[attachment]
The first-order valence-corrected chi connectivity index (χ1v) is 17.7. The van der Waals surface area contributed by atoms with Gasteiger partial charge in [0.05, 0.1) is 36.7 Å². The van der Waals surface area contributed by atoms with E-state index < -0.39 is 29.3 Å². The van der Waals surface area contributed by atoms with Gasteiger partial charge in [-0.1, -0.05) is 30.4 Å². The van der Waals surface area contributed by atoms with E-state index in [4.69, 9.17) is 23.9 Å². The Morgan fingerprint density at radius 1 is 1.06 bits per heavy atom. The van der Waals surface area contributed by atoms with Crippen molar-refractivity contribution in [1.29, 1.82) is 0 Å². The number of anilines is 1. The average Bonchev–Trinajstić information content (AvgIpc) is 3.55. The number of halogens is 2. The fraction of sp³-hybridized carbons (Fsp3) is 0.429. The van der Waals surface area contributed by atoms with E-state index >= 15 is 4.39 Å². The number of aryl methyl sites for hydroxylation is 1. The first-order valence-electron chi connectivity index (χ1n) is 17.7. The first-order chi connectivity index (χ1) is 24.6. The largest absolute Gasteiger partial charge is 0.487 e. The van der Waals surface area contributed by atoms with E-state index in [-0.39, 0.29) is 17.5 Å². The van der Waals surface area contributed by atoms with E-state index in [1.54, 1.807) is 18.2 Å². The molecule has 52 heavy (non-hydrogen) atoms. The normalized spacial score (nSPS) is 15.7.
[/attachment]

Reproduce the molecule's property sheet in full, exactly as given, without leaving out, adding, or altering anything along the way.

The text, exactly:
The first-order valence-corrected chi connectivity index (χ1v) is 17.7. The van der Waals surface area contributed by atoms with Gasteiger partial charge in [0.05, 0.1) is 36.7 Å². The van der Waals surface area contributed by atoms with E-state index < -0.39 is 29.3 Å². The van der Waals surface area contributed by atoms with Gasteiger partial charge in [-0.1, -0.05) is 30.4 Å². The van der Waals surface area contributed by atoms with E-state index in [4.69, 9.17) is 23.9 Å². The Morgan fingerprint density at radius 1 is 1.06 bits per heavy atom. The van der Waals surface area contributed by atoms with Crippen molar-refractivity contribution in [1.29, 1.82) is 0 Å². The number of anilines is 1. The average Bonchev–Trinajstić information content (AvgIpc) is 3.55. The number of halogens is 2. The fraction of sp³-hybridized carbons (Fsp3) is 0.429. The van der Waals surface area contributed by atoms with E-state index >= 15 is 4.39 Å². The number of aryl methyl sites for hydroxylation is 1. The first-order valence-electron chi connectivity index (χ1n) is 17.7. The first-order chi connectivity index (χ1) is 24.6. The largest absolute Gasteiger partial charge is 0.487 e. The van der Waals surface area contributed by atoms with E-state index in [-0.39, 0.29) is 17.5 Å². The van der Waals surface area contributed by atoms with E-state index in [1.54, 1.807) is 18.2 Å². The molecule has 52 heavy (non-hydrogen) atoms. The normalized spacial score (nSPS) is 15.7.